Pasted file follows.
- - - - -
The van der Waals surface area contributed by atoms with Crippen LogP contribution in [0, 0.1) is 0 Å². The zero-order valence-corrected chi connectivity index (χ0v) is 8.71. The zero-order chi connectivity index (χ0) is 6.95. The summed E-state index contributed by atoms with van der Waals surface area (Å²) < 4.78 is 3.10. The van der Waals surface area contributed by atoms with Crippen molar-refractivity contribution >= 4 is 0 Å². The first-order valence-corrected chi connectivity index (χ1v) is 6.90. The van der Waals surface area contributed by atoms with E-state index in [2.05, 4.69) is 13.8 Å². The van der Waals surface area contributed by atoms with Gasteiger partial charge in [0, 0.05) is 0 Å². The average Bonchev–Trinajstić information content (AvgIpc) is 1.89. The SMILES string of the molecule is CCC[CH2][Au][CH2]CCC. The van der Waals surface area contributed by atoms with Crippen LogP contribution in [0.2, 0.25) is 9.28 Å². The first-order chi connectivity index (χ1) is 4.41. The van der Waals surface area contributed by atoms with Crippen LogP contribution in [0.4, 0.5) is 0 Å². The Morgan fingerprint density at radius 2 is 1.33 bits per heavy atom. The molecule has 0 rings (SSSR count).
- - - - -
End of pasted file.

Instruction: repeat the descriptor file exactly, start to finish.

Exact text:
The van der Waals surface area contributed by atoms with Crippen LogP contribution in [0, 0.1) is 0 Å². The zero-order valence-corrected chi connectivity index (χ0v) is 8.71. The zero-order chi connectivity index (χ0) is 6.95. The summed E-state index contributed by atoms with van der Waals surface area (Å²) < 4.78 is 3.10. The van der Waals surface area contributed by atoms with Crippen molar-refractivity contribution >= 4 is 0 Å². The first-order valence-corrected chi connectivity index (χ1v) is 6.90. The van der Waals surface area contributed by atoms with E-state index in [2.05, 4.69) is 13.8 Å². The van der Waals surface area contributed by atoms with Gasteiger partial charge in [0, 0.05) is 0 Å². The average Bonchev–Trinajstić information content (AvgIpc) is 1.89. The SMILES string of the molecule is CCC[CH2][Au][CH2]CCC. The van der Waals surface area contributed by atoms with Crippen LogP contribution in [0.2, 0.25) is 9.28 Å². The first-order chi connectivity index (χ1) is 4.41. The van der Waals surface area contributed by atoms with Crippen LogP contribution in [0.4, 0.5) is 0 Å². The Morgan fingerprint density at radius 2 is 1.33 bits per heavy atom. The molecule has 0 rings (SSSR count).